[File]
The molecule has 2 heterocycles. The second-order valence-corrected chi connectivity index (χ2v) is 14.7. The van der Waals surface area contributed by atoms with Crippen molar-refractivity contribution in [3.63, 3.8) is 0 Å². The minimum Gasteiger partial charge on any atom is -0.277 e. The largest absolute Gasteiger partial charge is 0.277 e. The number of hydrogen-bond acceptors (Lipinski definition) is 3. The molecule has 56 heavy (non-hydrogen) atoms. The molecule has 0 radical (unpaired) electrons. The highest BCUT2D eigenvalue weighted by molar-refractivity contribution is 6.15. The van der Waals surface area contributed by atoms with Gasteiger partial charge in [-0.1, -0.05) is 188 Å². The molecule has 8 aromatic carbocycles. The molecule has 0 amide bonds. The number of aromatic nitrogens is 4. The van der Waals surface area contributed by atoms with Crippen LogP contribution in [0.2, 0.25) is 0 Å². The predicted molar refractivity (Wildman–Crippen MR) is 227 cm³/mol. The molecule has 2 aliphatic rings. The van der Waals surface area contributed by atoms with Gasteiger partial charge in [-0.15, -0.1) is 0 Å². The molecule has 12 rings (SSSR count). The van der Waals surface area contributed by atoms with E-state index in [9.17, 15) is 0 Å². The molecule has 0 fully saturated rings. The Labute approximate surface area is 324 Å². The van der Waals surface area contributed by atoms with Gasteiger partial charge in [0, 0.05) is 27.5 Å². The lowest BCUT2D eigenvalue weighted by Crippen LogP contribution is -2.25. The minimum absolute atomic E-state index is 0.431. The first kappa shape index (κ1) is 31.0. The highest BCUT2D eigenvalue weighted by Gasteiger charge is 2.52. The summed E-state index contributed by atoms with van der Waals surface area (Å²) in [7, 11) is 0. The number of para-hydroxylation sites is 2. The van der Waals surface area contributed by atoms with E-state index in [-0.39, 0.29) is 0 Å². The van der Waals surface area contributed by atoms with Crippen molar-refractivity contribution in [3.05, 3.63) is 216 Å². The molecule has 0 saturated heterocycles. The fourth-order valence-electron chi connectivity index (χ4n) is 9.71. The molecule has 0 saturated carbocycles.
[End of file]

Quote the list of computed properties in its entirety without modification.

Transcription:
The molecule has 2 heterocycles. The second-order valence-corrected chi connectivity index (χ2v) is 14.7. The van der Waals surface area contributed by atoms with Crippen molar-refractivity contribution in [3.63, 3.8) is 0 Å². The minimum Gasteiger partial charge on any atom is -0.277 e. The largest absolute Gasteiger partial charge is 0.277 e. The number of hydrogen-bond acceptors (Lipinski definition) is 3. The molecule has 56 heavy (non-hydrogen) atoms. The molecule has 0 radical (unpaired) electrons. The highest BCUT2D eigenvalue weighted by molar-refractivity contribution is 6.15. The van der Waals surface area contributed by atoms with Gasteiger partial charge in [-0.1, -0.05) is 188 Å². The molecule has 8 aromatic carbocycles. The molecule has 0 amide bonds. The number of aromatic nitrogens is 4. The van der Waals surface area contributed by atoms with Crippen LogP contribution in [0.2, 0.25) is 0 Å². The predicted molar refractivity (Wildman–Crippen MR) is 227 cm³/mol. The molecule has 2 aliphatic rings. The van der Waals surface area contributed by atoms with Gasteiger partial charge in [-0.15, -0.1) is 0 Å². The molecule has 12 rings (SSSR count). The van der Waals surface area contributed by atoms with E-state index in [9.17, 15) is 0 Å². The molecule has 0 fully saturated rings. The Labute approximate surface area is 324 Å². The van der Waals surface area contributed by atoms with Gasteiger partial charge in [0, 0.05) is 27.5 Å². The lowest BCUT2D eigenvalue weighted by Crippen LogP contribution is -2.25. The minimum absolute atomic E-state index is 0.431. The first kappa shape index (κ1) is 31.0. The highest BCUT2D eigenvalue weighted by Gasteiger charge is 2.52. The summed E-state index contributed by atoms with van der Waals surface area (Å²) in [7, 11) is 0. The number of para-hydroxylation sites is 2. The van der Waals surface area contributed by atoms with E-state index in [-0.39, 0.29) is 0 Å². The van der Waals surface area contributed by atoms with Crippen molar-refractivity contribution in [3.05, 3.63) is 216 Å². The molecule has 0 saturated heterocycles. The fourth-order valence-electron chi connectivity index (χ4n) is 9.71. The molecule has 0 saturated carbocycles.